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Don't look for Adobe Flash on Apple's iPads, iPhones soon

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Sunday, September 5, 2010

I was traveling last week to cover Apple's iPod and Apple TV event Wednesday (and writing an extra column based on that). So this week, I offer questions taken from Friday's Web chat.

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The iPad's future Concerning the iPad, will the projected update in OS include Flash (or deal with it's lack of)? Will Apple ever make a camera/mic attachment that makes it Skype friendly?

No. I won't say you'll never see Flash on the iPad or the iPhone. It would be a Nixon-goes-to-China moment for Steve Jobs to take back all the nasty things he's said about Adobe's product.

But the odds are excellent that you'll see a front-facing webcam on the iPad. Apple spent too much time Wednesday talking up the appeal of FaceTime videoconferencing on the iPod Touch for it not to add that to all its iOS mobile devices.

Sony or Kindle? Sony increased it's cheapest price to $179 but made it touch screen; Kindle dropped its price to $139. Countless free books at www.archive.org. Which is a better value for basic reading, the Sony or the Kindle, or would you wait until either pre- or post-holiday price drops?

The Kindle hardware looks pretty old and is due for a replacement with a touch screen (see this New York Times piece from Wednesday). But I'm unsure about the prospects of any current e-readers; if they 're not going to get wiped off the map by tablets like the iPad, they're going to need to get cheaper still but also acquire screens that can display color as well as black-and-white.

Android loaded down? I have read a lot about the openness of Android, and to counter that, Android haters have pointed out that the service providers have loaded the devices down with their self-serving applications. What is your opinion on this, and how difficult are these applications to remove, esp. on Verizon? How does the openness of a Verizon device compare to the iPhone and iPhone unlocked?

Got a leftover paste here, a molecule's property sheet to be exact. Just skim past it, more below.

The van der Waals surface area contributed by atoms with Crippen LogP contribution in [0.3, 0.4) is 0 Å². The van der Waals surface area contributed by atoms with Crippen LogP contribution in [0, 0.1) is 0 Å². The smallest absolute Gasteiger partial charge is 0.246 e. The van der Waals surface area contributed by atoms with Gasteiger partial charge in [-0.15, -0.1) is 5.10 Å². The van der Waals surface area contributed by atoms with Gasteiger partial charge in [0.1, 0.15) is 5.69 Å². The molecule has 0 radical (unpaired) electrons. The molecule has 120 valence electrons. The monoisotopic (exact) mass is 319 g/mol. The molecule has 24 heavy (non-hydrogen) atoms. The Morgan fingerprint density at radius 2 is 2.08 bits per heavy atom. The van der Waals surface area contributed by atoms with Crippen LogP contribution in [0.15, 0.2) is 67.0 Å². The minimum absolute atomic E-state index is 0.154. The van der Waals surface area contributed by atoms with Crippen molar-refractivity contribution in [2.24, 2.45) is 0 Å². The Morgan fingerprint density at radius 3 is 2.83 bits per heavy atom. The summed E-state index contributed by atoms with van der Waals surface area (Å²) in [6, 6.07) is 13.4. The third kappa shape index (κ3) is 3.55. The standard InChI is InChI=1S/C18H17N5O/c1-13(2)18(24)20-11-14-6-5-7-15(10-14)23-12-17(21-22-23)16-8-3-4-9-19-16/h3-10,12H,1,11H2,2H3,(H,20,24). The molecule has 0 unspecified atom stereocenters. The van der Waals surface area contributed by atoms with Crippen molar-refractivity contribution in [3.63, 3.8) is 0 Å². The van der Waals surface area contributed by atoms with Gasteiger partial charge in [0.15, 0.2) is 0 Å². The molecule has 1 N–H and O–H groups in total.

We're talking about two kinds of openness:

1) The ability of developers to ship the software they want for a phone, and;

2) The ability of users to customize the phone as they wish, by adding and removing applications.

Android is far more open on the first point. On the second, Android phones have a problem that the iPhone does not -- Apple doesn't let AT&T bundle any junk apps on the device, while all the carriers are at liberty to exercise their bad taste with Android phones. It's true that you can't remove some core iPhone apps. But nobody is going to argue that, say, Sprint's NASCAR app is anywhere as essential as the Mail app on an iPhone.

If you want to compare jailbroken iPhones, though, you also need to factor in Android units that have been "rooted" and updated with home-brewed variants of Android like CyanogenMod.


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